When the Son of man - This is in answer to the question which the disciples proposed to Jesus respecting the end of the world, Matthew 24:3. That this refers to the last judgment, and not, as some have supposed, to the destruction of Jerusalem, appears:
1.From the fact that it was in answer to an express inquiry respecting “the end” of the world.
2.“All nations” were to be assembled, which did not take place at the destruction of Jerusalem.
3.A separation was to take place between the righteous and the wicked, which was not done at Jerusalem.
4.The rewards and punishments are declared to be “eternal.”
None of these things took place at the destruction of Jerusalem.
In his glory - In his own proper honor. With his glorified body, and as the head and king of the universe, Acts 1:11; Ephesians 1:20-22; 1 Thessalonians 4:16; 1 Corinthians 15:24-25, 1 Corinthians 15:52.
The throne of his glory - This means, in the language of the Hebrews, his glorious or splendid throne. It is not to be taken literally, as if there would be a material throne or seat for the King of Zion. It expresses the idea that he will come “as a king and judge” to assemble his subjects before him, and to appoint them their rewards.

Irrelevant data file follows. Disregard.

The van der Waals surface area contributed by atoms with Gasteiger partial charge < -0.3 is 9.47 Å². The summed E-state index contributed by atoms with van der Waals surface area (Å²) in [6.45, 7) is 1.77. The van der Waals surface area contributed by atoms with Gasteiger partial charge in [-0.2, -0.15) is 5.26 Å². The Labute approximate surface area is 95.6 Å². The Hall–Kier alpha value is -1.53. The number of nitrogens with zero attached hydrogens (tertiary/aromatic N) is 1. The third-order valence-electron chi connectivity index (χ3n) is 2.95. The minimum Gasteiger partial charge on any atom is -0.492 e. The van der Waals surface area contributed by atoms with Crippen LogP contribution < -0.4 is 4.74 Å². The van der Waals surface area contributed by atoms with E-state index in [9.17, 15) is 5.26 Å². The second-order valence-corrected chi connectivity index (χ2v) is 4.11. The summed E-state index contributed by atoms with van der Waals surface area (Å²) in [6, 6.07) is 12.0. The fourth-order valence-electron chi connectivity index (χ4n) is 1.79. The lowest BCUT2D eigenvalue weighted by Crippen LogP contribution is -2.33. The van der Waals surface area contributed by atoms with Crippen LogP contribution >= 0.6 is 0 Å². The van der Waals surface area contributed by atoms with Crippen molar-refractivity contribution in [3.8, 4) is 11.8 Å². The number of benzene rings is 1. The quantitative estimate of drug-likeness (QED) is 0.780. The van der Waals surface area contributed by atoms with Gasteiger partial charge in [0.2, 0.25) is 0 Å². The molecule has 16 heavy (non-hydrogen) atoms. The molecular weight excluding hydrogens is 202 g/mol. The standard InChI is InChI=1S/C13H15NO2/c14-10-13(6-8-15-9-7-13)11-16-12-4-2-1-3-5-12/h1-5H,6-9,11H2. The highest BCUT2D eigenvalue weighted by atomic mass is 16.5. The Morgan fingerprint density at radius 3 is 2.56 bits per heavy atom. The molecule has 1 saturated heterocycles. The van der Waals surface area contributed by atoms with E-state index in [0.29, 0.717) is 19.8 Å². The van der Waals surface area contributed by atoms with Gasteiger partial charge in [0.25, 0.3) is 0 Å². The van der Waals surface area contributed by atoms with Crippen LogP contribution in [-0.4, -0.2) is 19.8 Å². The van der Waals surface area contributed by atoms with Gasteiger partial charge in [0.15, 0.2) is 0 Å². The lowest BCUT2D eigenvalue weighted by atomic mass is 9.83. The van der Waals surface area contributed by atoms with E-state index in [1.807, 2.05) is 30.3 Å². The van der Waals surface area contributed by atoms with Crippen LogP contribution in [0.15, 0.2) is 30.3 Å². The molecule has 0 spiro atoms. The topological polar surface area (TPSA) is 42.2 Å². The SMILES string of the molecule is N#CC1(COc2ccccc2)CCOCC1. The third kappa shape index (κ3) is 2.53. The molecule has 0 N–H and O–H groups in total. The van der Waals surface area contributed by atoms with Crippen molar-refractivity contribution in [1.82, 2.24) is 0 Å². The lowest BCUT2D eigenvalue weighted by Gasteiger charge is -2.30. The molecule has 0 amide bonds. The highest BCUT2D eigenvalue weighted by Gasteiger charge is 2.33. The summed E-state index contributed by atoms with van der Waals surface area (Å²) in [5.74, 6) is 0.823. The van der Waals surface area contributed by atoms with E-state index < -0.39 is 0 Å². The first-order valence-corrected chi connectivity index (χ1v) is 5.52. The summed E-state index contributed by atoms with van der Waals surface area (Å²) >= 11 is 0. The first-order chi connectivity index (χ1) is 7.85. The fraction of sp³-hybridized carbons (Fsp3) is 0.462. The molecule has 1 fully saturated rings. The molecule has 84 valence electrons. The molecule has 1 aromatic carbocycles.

When the Son of man shall come - This must be understood of Christ's coming at the last day, to judge mankind: though all the preceding part of the chapter may be applied also to the destruction of Jerusalem.
Holy angels - The word αγιοι is omitted by many excellent manuscripts, versions, and fathers. Mill and Bengel approve of the omission, and Griesbach has left it out of the text. It is supposed by some that our Lord will have other angels (messengers) with him in that day, besides the holy ones. The evil angels may be in attendance to take, as their prey, those who shall be found on his left hand.
The throne of his glory - That glorious throne on which his glorified human nature is seated, at the right hand of the Father.